CABAGAN, Isabela. The three batches of training on rice crop manager advisory service (RAS) were completed. It was conducted for the rice agricultural extension workers (AEWs) and staff of the Farmers Information and Technology Services (FITS) Centers.
The 90 AEWs who participated in the training were now updated on the added components of the RAS. “This integrated RCM platform for extension service comes with complementary component tools covering the rice crop manager as the core component, farmer and farm lot registration, farmer ID maker, farming monitor, RCM messenger and user registration,” which were discussed with hands-on exercises during the training,” Dr. Claris Alaska said during her discussion on the introduction of the RAS.
The features of the different components were discussed by resource speakers from the Agricultural Training Institute – Regional Training Center 02 (ATI-RTC 02), Department of Agriculture – Regional Field Office 02 (DA-RFO 02) and the International Rice Research Institute (IRRI). Mr. Benedicto Jardinero and Ms. Rowena Castillo of IRRI discussed the site-specific nutrient management in relation to rice crop manager. It is one of the bases in coming up with the tool in helping farmers achieve optimum yield.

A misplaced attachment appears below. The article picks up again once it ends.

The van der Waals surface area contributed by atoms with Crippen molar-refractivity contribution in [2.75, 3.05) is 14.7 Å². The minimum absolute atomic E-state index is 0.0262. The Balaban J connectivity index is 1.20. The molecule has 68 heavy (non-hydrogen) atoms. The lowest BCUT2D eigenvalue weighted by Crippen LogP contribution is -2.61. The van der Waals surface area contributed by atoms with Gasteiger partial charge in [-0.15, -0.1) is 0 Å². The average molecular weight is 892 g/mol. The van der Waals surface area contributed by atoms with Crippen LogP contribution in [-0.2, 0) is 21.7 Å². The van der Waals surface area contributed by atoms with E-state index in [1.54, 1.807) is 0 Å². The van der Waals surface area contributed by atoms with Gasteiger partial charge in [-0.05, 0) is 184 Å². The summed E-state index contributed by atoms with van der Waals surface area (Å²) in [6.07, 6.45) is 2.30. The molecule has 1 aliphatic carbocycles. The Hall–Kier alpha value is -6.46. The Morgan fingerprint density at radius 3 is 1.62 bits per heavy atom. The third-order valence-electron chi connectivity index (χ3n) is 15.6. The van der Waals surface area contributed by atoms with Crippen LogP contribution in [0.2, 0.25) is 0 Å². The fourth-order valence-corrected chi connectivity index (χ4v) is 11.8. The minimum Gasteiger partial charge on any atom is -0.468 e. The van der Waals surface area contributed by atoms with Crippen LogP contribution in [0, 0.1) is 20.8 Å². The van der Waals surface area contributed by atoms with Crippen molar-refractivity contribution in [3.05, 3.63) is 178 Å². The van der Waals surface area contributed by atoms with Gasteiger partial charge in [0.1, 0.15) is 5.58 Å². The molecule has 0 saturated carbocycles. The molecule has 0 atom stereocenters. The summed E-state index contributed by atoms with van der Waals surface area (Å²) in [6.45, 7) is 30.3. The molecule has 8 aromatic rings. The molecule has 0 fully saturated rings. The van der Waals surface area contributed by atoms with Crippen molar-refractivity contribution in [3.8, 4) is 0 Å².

Participants were urged to measure the field of the farmers prior to generating accurate RCM recommendation. “The training will help address the biggest problem of our farmers in which which they do not know the exact measurement of their field,” said Karylle Divine Respicio of LGU Angadanan, Isabela.
Meanwhile, the actual exercise on field measurement using global position system (GPS) device helped the AEWs on the actual operation of the device, which they will use it when they go back to their respective municipalities. The initial FITS centers who sent their staff to participate in the training were given one unit of GPS device.
During the actual field activities, each participant was required to assist at least one farmer on the farmer and farmlot registration, field measurement and generation of RCM recommendation. They were also required to explain the recommendation prior to giving it to the farmers. Successfully, around 151 RCM recommendations were generated, 114 fields measured and 94 GPX files uploaded during the training.
The implementation of the training from May 28-31, June 3-6, and June 18-21 was just timely for land preparation of the farmers on the onset of the wet season.